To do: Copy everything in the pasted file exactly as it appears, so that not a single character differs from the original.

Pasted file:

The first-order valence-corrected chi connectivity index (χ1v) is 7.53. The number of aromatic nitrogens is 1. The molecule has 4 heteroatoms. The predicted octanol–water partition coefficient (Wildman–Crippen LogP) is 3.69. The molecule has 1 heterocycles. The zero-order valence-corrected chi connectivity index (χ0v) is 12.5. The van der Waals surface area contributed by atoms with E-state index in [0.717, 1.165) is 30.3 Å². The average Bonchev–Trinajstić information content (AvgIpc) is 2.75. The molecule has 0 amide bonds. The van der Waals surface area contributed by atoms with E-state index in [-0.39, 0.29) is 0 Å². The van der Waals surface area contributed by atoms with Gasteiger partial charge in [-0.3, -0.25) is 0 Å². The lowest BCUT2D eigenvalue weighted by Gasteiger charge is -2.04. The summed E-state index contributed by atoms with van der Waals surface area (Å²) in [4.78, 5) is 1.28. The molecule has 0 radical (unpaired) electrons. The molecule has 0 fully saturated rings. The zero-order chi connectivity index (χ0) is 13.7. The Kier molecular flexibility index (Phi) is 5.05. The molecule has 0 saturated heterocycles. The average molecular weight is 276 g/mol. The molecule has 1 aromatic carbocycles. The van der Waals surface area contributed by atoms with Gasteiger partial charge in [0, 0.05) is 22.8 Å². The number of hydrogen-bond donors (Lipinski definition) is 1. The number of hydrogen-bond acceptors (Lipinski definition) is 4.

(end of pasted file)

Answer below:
The first-order valence-corrected chi connectivity index (χ1v) is 7.53. The number of aromatic nitrogens is 1. The molecule has 4 heteroatoms. The predicted octanol–water partition coefficient (Wildman–Crippen LogP) is 3.69. The molecule has 1 heterocycles. The zero-order valence-corrected chi connectivity index (χ0v) is 12.5. The van der Waals surface area contributed by atoms with E-state index in [0.717, 1.165) is 30.3 Å². The average Bonchev–Trinajstić information content (AvgIpc) is 2.75. The molecule has 0 amide bonds. The van der Waals surface area contributed by atoms with E-state index in [-0.39, 0.29) is 0 Å². The van der Waals surface area contributed by atoms with Gasteiger partial charge in [-0.3, -0.25) is 0 Å². The lowest BCUT2D eigenvalue weighted by Gasteiger charge is -2.04. The summed E-state index contributed by atoms with van der Waals surface area (Å²) in [4.78, 5) is 1.28. The molecule has 0 radical (unpaired) electrons. The molecule has 0 fully saturated rings. The zero-order chi connectivity index (χ0) is 13.7. The Kier molecular flexibility index (Phi) is 5.05. The molecule has 0 saturated heterocycles. The average molecular weight is 276 g/mol. The molecule has 1 aromatic carbocycles. The van der Waals surface area contributed by atoms with Gasteiger partial charge in [0, 0.05) is 22.8 Å². The number of hydrogen-bond donors (Lipinski definition) is 1. The number of hydrogen-bond acceptors (Lipinski definition) is 4.